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The country continues to face major political unrest and economic woes.
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Venezuelan authorities suddenly seized the General Motors plant there, the company confirmed late Wednesday, in a move that broadens the international implications of the country’s political and economic decomposition.

The development puts an abrupt end to GM’s operations in the country, which the world’s third largest automaker described as an “illegal judicial seizure of its assets.”

It also comes as the South American nation experiences intense public protests against the government of President Nicolas Maduro. Three people were killed late Wednesday as tens of thousands of Venezuelans took to the streets to demand fresh presidential elections and the release of jailed opposition politicians.

The country has high crime and inflation rates and there are shortages of many basic goods and services. It is oil-rich but cash-poor. Maduro has used his Socialist government’s institutions to pursue political opponents.

Relations with the U.S. have been tense in recent years, although Maduro’s anti-American rhetoric has softened since President Trump took office. Venezuela’s Information Ministry was not immediately available for comment.

“We are concerned that the government of Maduro is violating its own constitution and is not allowing the opposition to have their voices heard, nor allowing them to organize in a way that expresses the views of the Venezuelan people,” U.S. Secretary of State Rex Tillerson told reporters Wednesday, before the GM episode came to light.

The fate of other automotive plants in Venezuela was not immediately clear. Ford’s plant in Venezuela had already been shut down due to lack of demand but the company remains in possession of the facility, spokeswoman Kelli Felker said Thursday in an email.

Toyota’s “operations in Venezuela are currently operating normally,” spokesman Scott Vazin said Thursday in an email. “Our team members, dealers and customers remain our top priorities, and we are monitoring the situation closely.”

A Fiat Chrysler spokeswoman could not immediately comment Thursday.

GM said in a statement that vehicles and other assets had been taken from its facilities. The Detroit-based company did not provide details about how the seizure unfolded and did not respond to questions about whether the disruption would affect sales of certain vehicles.

The automaker said it would “vigorously take all legal actions, within and outside of Venezuela, to defend its rights.”

But its legal recourse against the Venezuelan government is likely limited, said Peter Quinter, Miami-based chair of law firm GrayRobinson’s Customs and International Trade Law Group.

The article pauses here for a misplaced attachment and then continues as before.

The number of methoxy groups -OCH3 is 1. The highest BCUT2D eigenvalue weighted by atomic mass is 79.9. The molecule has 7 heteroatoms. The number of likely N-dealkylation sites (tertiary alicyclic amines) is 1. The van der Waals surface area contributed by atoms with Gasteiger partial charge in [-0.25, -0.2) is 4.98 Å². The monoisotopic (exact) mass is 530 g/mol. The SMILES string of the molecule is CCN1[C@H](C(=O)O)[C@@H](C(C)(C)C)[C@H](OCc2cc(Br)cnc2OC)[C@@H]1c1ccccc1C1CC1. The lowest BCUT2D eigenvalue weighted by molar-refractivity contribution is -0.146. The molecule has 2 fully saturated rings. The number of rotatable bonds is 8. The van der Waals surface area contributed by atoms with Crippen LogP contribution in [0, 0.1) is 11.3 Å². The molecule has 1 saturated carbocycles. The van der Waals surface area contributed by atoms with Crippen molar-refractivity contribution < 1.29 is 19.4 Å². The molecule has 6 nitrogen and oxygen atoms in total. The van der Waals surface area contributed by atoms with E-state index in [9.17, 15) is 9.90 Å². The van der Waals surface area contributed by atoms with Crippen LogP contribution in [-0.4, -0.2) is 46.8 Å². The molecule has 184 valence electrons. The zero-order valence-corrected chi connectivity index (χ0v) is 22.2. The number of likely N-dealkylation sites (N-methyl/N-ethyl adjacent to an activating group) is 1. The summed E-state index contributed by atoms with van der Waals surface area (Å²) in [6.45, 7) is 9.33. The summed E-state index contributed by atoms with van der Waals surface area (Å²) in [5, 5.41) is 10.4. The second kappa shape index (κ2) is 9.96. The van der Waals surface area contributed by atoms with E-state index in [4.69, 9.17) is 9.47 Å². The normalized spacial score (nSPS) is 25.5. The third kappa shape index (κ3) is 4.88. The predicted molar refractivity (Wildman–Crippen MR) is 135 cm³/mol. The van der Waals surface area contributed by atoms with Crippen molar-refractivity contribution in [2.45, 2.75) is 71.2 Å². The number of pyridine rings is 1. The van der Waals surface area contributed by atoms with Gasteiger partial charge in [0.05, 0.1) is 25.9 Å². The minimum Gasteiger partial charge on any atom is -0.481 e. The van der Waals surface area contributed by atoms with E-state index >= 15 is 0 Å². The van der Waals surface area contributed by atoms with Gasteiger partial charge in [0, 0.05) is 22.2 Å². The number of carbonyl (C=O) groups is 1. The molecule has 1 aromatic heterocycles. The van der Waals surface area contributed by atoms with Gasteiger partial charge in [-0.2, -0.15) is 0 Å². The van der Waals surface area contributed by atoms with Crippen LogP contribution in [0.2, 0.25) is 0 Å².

“They can go to the courts here in the United States and try to seek action. But that really is not going to be effective unless the Venezuelan government has some assets here” that could be seized as compensation, Quinter said. “I don’t see that happening.”

The troubled Venezuelan economy has dragged down the auto industry for several years, as tanking sales and abysmal currency exchange rates have undermined earnings reports.

Consequently, investors were not shaken by the plant’s demise. GM shares rose 0.6% to $33.98 shortly after the opening bell Thursday.

“Any lost production is unlikely to prove material,” Evercore ISI analyst Arndt Ellinghorst said in a note to investors, adding that the “day may have arrived” where the plant is unsalvageable.

The Venezuelan government has previously seized assets belonging to U.S. companies including those of cleaning products maker Clorox in 2014. Clorox subsequently exited the Venezuelan market.

“I would suspect GM is not the first and they’re not going to be the last because the government of Venezuela is desperate for any assets they can take,” Quinter said. “It really is a vicious cycle they’re in.”

General Motors Venezolana, GM’s local subsidiary, was established in 1948 and employs about 2,700 workers and has 79 dealers in the country. The firm said it would make “separation payments” to affected workers.

GM representatives did not respond to questions about whether the company had contacted the Trump administration for help.

“The company is confident that justice will eventually be served, and looks forward to continue leading the Venezuelan market.

In the meantime, GMV, through its dealers, will continue to provide aftermarket service and parts for its customers.”

Contributing: Brent Snavely of the Detroit Free Press.